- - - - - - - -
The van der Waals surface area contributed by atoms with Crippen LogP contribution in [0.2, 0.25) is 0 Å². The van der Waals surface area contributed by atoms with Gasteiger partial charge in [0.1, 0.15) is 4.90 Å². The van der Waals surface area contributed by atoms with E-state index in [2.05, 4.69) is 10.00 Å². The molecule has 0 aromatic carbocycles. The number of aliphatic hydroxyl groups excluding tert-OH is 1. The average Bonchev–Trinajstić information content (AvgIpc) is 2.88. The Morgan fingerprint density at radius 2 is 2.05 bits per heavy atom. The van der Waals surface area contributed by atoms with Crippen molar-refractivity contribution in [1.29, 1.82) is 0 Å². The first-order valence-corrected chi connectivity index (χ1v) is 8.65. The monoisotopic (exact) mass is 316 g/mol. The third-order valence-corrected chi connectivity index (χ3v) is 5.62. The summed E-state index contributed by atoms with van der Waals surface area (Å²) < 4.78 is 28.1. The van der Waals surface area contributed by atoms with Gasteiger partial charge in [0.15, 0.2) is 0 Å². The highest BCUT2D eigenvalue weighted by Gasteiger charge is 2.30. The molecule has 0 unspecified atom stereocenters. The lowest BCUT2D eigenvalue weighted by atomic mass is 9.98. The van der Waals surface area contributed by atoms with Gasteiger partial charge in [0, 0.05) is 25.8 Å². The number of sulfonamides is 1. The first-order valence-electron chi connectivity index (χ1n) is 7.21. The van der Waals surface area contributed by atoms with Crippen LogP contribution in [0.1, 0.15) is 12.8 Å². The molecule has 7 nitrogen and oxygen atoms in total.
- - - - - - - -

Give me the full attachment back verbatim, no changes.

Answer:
The van der Waals surface area contributed by atoms with Crippen LogP contribution in [0.2, 0.25) is 0 Å². The van der Waals surface area contributed by atoms with Gasteiger partial charge in [0.1, 0.15) is 4.90 Å². The van der Waals surface area contributed by atoms with E-state index in [2.05, 4.69) is 10.00 Å². The molecule has 0 aromatic carbocycles. The number of aliphatic hydroxyl groups excluding tert-OH is 1. The average Bonchev–Trinajstić information content (AvgIpc) is 2.88. The Morgan fingerprint density at radius 2 is 2.05 bits per heavy atom. The van der Waals surface area contributed by atoms with Crippen molar-refractivity contribution in [1.29, 1.82) is 0 Å². The first-order valence-corrected chi connectivity index (χ1v) is 8.65. The monoisotopic (exact) mass is 316 g/mol. The third-order valence-corrected chi connectivity index (χ3v) is 5.62. The summed E-state index contributed by atoms with van der Waals surface area (Å²) < 4.78 is 28.1. The van der Waals surface area contributed by atoms with Gasteiger partial charge in [0.15, 0.2) is 0 Å². The highest BCUT2D eigenvalue weighted by Gasteiger charge is 2.30. The molecule has 0 unspecified atom stereocenters. The lowest BCUT2D eigenvalue weighted by atomic mass is 9.98. The van der Waals surface area contributed by atoms with Gasteiger partial charge in [0, 0.05) is 25.8 Å². The number of sulfonamides is 1. The first-order valence-electron chi connectivity index (χ1n) is 7.21. The van der Waals surface area contributed by atoms with Crippen LogP contribution in [0.1, 0.15) is 12.8 Å². The molecule has 7 nitrogen and oxygen atoms in total.